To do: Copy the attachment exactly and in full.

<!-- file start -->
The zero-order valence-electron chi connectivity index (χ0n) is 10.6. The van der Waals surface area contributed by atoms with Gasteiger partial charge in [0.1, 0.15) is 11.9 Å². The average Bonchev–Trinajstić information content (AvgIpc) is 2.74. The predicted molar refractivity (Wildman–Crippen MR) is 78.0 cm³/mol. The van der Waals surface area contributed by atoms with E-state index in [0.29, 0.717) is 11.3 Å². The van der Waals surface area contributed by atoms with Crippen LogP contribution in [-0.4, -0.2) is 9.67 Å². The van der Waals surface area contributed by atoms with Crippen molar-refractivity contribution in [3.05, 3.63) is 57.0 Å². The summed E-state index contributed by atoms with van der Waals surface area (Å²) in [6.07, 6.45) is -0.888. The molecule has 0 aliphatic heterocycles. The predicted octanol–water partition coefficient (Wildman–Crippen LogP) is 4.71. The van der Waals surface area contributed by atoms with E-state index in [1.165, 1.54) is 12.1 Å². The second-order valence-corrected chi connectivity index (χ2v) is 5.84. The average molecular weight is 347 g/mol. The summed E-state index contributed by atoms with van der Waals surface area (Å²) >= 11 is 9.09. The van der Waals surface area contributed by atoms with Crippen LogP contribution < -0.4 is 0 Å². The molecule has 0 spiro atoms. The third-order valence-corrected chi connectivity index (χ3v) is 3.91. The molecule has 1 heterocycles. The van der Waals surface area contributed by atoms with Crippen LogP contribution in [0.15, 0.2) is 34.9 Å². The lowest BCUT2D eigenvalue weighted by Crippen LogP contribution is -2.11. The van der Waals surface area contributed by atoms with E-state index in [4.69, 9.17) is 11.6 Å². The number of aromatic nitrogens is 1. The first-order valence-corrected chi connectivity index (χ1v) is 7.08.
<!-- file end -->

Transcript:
The zero-order valence-electron chi connectivity index (χ0n) is 10.6. The van der Waals surface area contributed by atoms with Gasteiger partial charge in [0.1, 0.15) is 11.9 Å². The average Bonchev–Trinajstić information content (AvgIpc) is 2.74. The predicted molar refractivity (Wildman–Crippen MR) is 78.0 cm³/mol. The van der Waals surface area contributed by atoms with E-state index in [0.29, 0.717) is 11.3 Å². The van der Waals surface area contributed by atoms with Crippen LogP contribution in [-0.4, -0.2) is 9.67 Å². The van der Waals surface area contributed by atoms with Crippen molar-refractivity contribution in [3.05, 3.63) is 57.0 Å². The summed E-state index contributed by atoms with van der Waals surface area (Å²) in [6.07, 6.45) is -0.888. The molecule has 0 aliphatic heterocycles. The predicted octanol–water partition coefficient (Wildman–Crippen LogP) is 4.71. The van der Waals surface area contributed by atoms with E-state index in [1.165, 1.54) is 12.1 Å². The second-order valence-corrected chi connectivity index (χ2v) is 5.84. The average molecular weight is 347 g/mol. The summed E-state index contributed by atoms with van der Waals surface area (Å²) >= 11 is 9.09. The van der Waals surface area contributed by atoms with Crippen LogP contribution < -0.4 is 0 Å². The molecule has 0 spiro atoms. The third-order valence-corrected chi connectivity index (χ3v) is 3.91. The molecule has 1 heterocycles. The van der Waals surface area contributed by atoms with Crippen LogP contribution in [0.15, 0.2) is 34.9 Å². The lowest BCUT2D eigenvalue weighted by Crippen LogP contribution is -2.11. The van der Waals surface area contributed by atoms with E-state index in [4.69, 9.17) is 11.6 Å². The number of aromatic nitrogens is 1. The first-order valence-corrected chi connectivity index (χ1v) is 7.08.